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Benefits of Methylphenidate for Long-Term Attention Problems After Traumatic Brain Injury in Childhood

A Randomized, Double-Masked, Placebo-Controlled, Dose-Titration, Crossover Trial

Kurowski, Brad G., MD, MS; Epstein, Jeffery N., PhD; Pruitt, David W., MD; Horn, Paul S., PhD; Altaye, Mekibib, PhD; Wade, Shari L., PhD

The Journal of Head Trauma Rehabilitation: March/April 2019 - Volume 34 - Issue 2 - p E1–E12
doi: 10.1097/HTR.0000000000000432
Pediatric TBI 2019
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Objective: To characterize the benefits and optimal dose of long-acting methylphenidate for management of long-term attention problems after childhood traumatic brain injury (TBI).

Design: Phase 2, randomized, double-masked, placebo-controlled, dose-titration, crossover clinical trial.

Setting: Outpatient, clinical research.

Participants: Twenty-six children aged 6 to 17 years who were at least 6 months post-TBI and met criteria for attention-deficit hyperactivity disorder (ADHD) at the time of enrollment.

Outcome Measures: Vanderbilt Rating Scale of attention problems, Pittsburgh Side Effects Rating Scale, and vital signs.

Results: Among the 26 participants randomized, 20 completed the trial. The mean ages at injury and enrollment were 6.3 and 11.5 years, respectively. Eight participants had a severe TBI. On an optimal dose of medication, greater reductions were found on the Vanderbilt Parent Rating Scale for the medicated condition than for placebo (P = .022, effect size = 0.59). The mean optimal dose of methylphenidate was 40.5 mg (1.00 mg/kg/day). Preinjury ADHD diagnosis status was not associated with a differential medication response. Methylphenidate was associated with weight loss (∼1 kg), increased systolic blood pressure (∼3- to 6-point increase), and mild reported changes in appetite.

Conclusion: Findings support use of long-acting methylphenidate for management of long-term attention problems after pediatric TBI. Larger trials are warranted of stimulant medications, including comparative effectiveness and combination medication and nonmedication interventions.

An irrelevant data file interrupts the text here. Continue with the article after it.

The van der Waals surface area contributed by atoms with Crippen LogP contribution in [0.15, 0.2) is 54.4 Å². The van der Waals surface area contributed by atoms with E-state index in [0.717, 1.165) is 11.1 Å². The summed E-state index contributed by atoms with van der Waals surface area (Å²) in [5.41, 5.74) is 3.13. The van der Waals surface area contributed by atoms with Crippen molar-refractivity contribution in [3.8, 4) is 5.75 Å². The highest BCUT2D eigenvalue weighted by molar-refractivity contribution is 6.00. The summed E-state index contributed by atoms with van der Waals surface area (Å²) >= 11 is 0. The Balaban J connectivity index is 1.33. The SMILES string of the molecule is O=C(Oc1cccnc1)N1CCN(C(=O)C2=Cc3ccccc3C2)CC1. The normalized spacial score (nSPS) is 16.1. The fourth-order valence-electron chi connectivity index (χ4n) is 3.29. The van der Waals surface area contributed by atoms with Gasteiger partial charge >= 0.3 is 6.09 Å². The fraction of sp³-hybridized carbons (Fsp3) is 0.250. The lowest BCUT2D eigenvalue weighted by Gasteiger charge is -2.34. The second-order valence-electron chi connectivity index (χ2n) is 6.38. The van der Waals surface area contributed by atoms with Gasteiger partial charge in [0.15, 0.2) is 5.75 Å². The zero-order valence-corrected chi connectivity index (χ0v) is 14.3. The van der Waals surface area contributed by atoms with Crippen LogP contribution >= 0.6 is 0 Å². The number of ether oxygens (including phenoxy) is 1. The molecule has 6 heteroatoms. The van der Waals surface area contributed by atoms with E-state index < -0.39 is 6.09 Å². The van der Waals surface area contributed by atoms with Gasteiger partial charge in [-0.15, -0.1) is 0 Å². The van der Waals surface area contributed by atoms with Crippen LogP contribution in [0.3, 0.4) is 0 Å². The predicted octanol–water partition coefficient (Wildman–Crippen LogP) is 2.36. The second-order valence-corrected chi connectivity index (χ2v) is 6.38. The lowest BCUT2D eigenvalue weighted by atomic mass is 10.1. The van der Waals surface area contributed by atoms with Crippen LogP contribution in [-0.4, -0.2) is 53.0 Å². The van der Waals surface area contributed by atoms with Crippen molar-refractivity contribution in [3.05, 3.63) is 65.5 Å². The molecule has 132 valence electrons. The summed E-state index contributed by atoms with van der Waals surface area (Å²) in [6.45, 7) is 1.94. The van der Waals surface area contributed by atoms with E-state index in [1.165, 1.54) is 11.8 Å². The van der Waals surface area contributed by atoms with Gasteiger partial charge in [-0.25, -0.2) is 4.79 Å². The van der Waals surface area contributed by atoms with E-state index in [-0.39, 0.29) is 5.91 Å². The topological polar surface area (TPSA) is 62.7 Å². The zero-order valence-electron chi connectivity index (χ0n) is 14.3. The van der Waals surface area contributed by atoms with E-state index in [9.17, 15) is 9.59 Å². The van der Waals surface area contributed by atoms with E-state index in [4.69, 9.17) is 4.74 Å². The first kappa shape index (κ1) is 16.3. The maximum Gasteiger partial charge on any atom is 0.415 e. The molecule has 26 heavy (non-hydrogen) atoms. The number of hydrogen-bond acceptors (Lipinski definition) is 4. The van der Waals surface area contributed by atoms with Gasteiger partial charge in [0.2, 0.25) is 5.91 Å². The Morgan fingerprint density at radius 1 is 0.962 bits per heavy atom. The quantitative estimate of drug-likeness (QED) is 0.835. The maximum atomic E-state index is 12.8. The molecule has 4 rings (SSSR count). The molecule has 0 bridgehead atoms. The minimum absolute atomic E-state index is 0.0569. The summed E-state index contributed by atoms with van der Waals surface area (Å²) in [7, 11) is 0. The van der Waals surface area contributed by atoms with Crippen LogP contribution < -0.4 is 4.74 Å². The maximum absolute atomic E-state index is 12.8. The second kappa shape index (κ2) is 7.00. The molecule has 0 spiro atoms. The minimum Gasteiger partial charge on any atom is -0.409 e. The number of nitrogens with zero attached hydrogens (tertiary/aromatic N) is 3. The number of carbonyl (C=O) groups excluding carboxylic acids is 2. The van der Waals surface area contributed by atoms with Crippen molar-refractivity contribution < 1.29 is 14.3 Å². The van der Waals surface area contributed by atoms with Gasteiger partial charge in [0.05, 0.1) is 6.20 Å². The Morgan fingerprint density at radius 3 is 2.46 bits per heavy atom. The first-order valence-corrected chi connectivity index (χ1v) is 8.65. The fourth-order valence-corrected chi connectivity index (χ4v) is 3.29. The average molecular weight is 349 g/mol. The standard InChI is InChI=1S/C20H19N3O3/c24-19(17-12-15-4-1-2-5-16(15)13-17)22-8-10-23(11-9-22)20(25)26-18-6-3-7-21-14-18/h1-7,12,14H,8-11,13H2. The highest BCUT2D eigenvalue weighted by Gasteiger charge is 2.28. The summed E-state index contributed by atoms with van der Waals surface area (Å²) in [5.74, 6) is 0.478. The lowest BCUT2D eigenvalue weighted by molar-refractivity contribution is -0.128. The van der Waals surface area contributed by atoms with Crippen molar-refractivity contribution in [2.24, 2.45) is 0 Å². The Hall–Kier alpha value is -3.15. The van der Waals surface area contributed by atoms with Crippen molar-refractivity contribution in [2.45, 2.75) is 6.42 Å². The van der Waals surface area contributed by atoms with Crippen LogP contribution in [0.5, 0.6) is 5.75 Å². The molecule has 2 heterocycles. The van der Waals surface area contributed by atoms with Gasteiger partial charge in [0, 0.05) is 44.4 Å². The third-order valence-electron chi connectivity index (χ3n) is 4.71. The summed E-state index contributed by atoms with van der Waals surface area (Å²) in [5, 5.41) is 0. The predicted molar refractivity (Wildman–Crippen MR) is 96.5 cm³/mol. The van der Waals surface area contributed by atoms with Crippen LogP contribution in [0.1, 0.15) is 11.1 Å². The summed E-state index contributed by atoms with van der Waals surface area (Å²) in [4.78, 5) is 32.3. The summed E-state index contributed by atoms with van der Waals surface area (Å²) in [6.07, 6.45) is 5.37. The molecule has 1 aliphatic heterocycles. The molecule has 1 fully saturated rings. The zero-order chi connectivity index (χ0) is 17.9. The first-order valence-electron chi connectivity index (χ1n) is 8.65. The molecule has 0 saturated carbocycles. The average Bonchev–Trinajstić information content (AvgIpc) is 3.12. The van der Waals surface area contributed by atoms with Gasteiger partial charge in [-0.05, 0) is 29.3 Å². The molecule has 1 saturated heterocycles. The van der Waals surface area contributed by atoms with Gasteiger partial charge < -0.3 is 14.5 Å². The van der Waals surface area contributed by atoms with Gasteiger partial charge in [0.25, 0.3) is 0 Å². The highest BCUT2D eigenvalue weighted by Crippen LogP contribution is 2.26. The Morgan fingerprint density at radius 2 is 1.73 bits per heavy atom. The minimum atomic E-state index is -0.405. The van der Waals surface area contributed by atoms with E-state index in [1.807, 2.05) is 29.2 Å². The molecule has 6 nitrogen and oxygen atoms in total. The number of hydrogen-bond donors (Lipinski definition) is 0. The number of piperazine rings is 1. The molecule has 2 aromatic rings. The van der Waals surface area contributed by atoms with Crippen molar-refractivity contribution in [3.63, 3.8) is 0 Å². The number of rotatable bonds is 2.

Division of Physical Medicine and Rehabilitation (Drs Kurowski, Pruitt, and Wade), Division of Behavioral Medicine and Clinical Psychology (Dr Epstein), Division of Neurology (Dr Horn), and Division of Biostatistics and Epidemiology (Dr Altaye), Cincinnati Children's Hospital Medical Center, Cincinnati, Ohio; and Departments of Pediatrics and Neurology and Rehabilitation Medicine (Drs Kurowski and Pruitt) and Department of Pediatrics (Drs Epstein, Horn, Altaye, and Wade), University of Cincinnati College of Medicine, Cincinnati, Ohio.

Corresponding Author: Brad G. Kurowski, MD, MS, Division of Physical Medicine and Rehabilitation, Cincinnati Children's Hospital Medical Center, 3333 Burnet Ave, Cincinnati, OH 45229 (Brad.Kurowski@cchmc.org).

This project was supported by the Eunice Kennedy Shriver National Institute of Child Health & Human Development grant K23HD074683 and, in part, by the Cincinnati Children's Research Foundation, and the National Center for Advancing Translational Sciences of the National Institutes of Health under Award Number UL1 TR001425 and the National Institute on Disability, Independent Living, and Rehabilitation Research, formerly known as the National Institute on Disability and Rehabilitation Research (grant number 90RT5004).

The content is solely the responsibility of the authors and does not necessarily represent the official views of the National Institutes of Health or other supporting agencies.

The authors declare no conflicts of interest.

Trial Registration: NCT01933217

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